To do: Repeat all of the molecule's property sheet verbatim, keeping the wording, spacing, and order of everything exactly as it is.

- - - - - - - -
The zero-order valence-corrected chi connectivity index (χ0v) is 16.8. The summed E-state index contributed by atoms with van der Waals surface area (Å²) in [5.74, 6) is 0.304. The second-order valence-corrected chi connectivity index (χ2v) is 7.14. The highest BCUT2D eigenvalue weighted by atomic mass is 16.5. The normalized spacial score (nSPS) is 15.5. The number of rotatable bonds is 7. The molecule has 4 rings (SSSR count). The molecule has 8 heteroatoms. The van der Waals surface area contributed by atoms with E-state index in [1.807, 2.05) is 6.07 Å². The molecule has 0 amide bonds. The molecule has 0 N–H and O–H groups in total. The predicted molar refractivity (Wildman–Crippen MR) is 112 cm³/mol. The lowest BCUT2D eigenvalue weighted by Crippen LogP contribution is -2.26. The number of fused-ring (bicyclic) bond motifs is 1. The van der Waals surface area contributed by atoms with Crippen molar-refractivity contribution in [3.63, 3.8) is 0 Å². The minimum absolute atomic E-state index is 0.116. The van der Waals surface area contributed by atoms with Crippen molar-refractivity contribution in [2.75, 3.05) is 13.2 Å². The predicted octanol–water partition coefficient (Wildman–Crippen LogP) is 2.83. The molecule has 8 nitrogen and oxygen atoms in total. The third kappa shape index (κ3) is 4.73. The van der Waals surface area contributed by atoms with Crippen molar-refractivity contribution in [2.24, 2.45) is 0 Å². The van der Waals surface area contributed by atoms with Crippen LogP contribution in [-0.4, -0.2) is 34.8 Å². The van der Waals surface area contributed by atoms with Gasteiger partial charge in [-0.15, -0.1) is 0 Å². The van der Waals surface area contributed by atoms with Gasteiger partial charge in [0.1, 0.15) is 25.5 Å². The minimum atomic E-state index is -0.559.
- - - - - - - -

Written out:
The zero-order valence-corrected chi connectivity index (χ0v) is 16.8. The summed E-state index contributed by atoms with van der Waals surface area (Å²) in [5.74, 6) is 0.304. The second-order valence-corrected chi connectivity index (χ2v) is 7.14. The highest BCUT2D eigenvalue weighted by atomic mass is 16.5. The normalized spacial score (nSPS) is 15.5. The number of rotatable bonds is 7. The molecule has 4 rings (SSSR count). The molecule has 8 heteroatoms. The van der Waals surface area contributed by atoms with E-state index in [1.807, 2.05) is 6.07 Å². The molecule has 0 amide bonds. The molecule has 0 N–H and O–H groups in total. The predicted molar refractivity (Wildman–Crippen MR) is 112 cm³/mol. The lowest BCUT2D eigenvalue weighted by Crippen LogP contribution is -2.26. The number of fused-ring (bicyclic) bond motifs is 1. The van der Waals surface area contributed by atoms with Crippen molar-refractivity contribution in [3.63, 3.8) is 0 Å². The minimum absolute atomic E-state index is 0.116. The van der Waals surface area contributed by atoms with Crippen molar-refractivity contribution in [2.75, 3.05) is 13.2 Å². The predicted octanol–water partition coefficient (Wildman–Crippen LogP) is 2.83. The molecule has 8 nitrogen and oxygen atoms in total. The third kappa shape index (κ3) is 4.73. The van der Waals surface area contributed by atoms with Crippen molar-refractivity contribution in [2.24, 2.45) is 0 Å². The van der Waals surface area contributed by atoms with Crippen LogP contribution in [-0.4, -0.2) is 34.8 Å². The van der Waals surface area contributed by atoms with Gasteiger partial charge in [-0.15, -0.1) is 0 Å². The van der Waals surface area contributed by atoms with Gasteiger partial charge in [0.1, 0.15) is 25.5 Å². The minimum atomic E-state index is -0.559.